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Yellow Flowers With Holly Like Leaves

Updated July 20, 2017

Several plants that fit the description of having hollylike leaves. Holly (Ilex spp.) leaves are usually thick, dark green with at least a few prickly spines. Plants with hollylike leaves often have a species name of ilicifolia or aquifolia, meaning "leaves similar to holly leaves." This type leaf in combination with yellow flowers isn't hard to find. There are varieties of trees, shrubs and perennials that bear both hollylike leaves and yellow flowers.

Hollyleaf Redberry

The hollyleaf redberry (Rhamnus ilicifolia) is an evergreen shrub or small tree that grows 15 feet tall. It has roundish spiny leaves resembling holly. It has nondescript yellow flowers followed by bright-red berries. It's native to the Western U.S. and is hardy in U.S. Department of Agriculture Plant Hardiness Zones 7 to 10. It needs little supplemental irrigation and tolerates heat and drought well.

Oregon Grape

Oregon grape (Mahonia aquifolium) is an evergreen shrub native to the temperate areas of the Pacific Northwest. It's Oregon's state flower. They have hollylike leaves with several spines, and are dense and brushy in overall appearance. Yellow flower clusters emerge in the spring and are quite showy. However, this plant is best known for its clusters of edible, small, blue fruits. Even though Oregon grape's species name suggests a hollylike leaf, most Mahonia species have similar leaves and flowers.

Hollyleaf Cherry

The hollyleaf cherry (Prunus ilicifolia) is native to California's coastal areas. The leaves are dark green, spiny and sometimes curled under. The trees grow from 8 feet to 30 feet tall, depending on the growing conditions. They have creamy-yellow, fragrant flowers in spikes, although they are not particularly showy. They bear a cherrylike fruit that is edible and delicious, but it is mostly pit and not much flesh.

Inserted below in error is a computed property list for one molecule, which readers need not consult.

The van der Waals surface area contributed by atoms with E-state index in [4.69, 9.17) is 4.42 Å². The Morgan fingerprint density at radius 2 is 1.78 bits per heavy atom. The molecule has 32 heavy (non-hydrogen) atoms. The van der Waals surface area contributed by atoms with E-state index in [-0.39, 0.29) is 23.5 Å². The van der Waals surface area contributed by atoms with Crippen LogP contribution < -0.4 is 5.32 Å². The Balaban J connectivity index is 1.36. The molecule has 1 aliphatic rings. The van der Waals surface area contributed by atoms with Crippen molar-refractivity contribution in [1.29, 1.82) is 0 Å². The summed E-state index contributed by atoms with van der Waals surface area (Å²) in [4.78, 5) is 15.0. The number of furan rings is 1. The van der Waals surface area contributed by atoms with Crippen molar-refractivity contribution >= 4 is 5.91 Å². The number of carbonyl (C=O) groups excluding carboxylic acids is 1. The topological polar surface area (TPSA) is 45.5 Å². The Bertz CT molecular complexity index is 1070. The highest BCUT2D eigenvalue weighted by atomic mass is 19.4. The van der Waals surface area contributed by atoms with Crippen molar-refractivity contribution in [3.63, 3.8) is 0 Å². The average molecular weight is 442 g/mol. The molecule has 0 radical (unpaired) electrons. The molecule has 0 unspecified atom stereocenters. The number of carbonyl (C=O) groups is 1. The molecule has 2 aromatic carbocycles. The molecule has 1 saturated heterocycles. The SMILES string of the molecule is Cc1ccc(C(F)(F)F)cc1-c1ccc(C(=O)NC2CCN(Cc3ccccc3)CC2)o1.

Hollyleaf Bursage

The hollyleaf bursage (Franseria ilicifolia) also has the alternate botanical name Ambrosia ilicifolia. It's an evergreen shrub native to the deserts and mountains of western Arizona. It seldom grows taller than 3 feet. It has long, spiny brittle leaves that are retained even after they dry up, and will bleach almost white. It forms greenish-yellow flowers on spikes that mature as hooked burrs.

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About the Author

Lori Norris has been writing professionally since 1998, specializing in horticulture. She has written articles for the Oregon Landscape Contractors Association, chapters of the certification manual for the Oregon Association of Nurseries and translated master gardener materials into Spanish. Norris holds a Bachelor of Arts from Linfield College.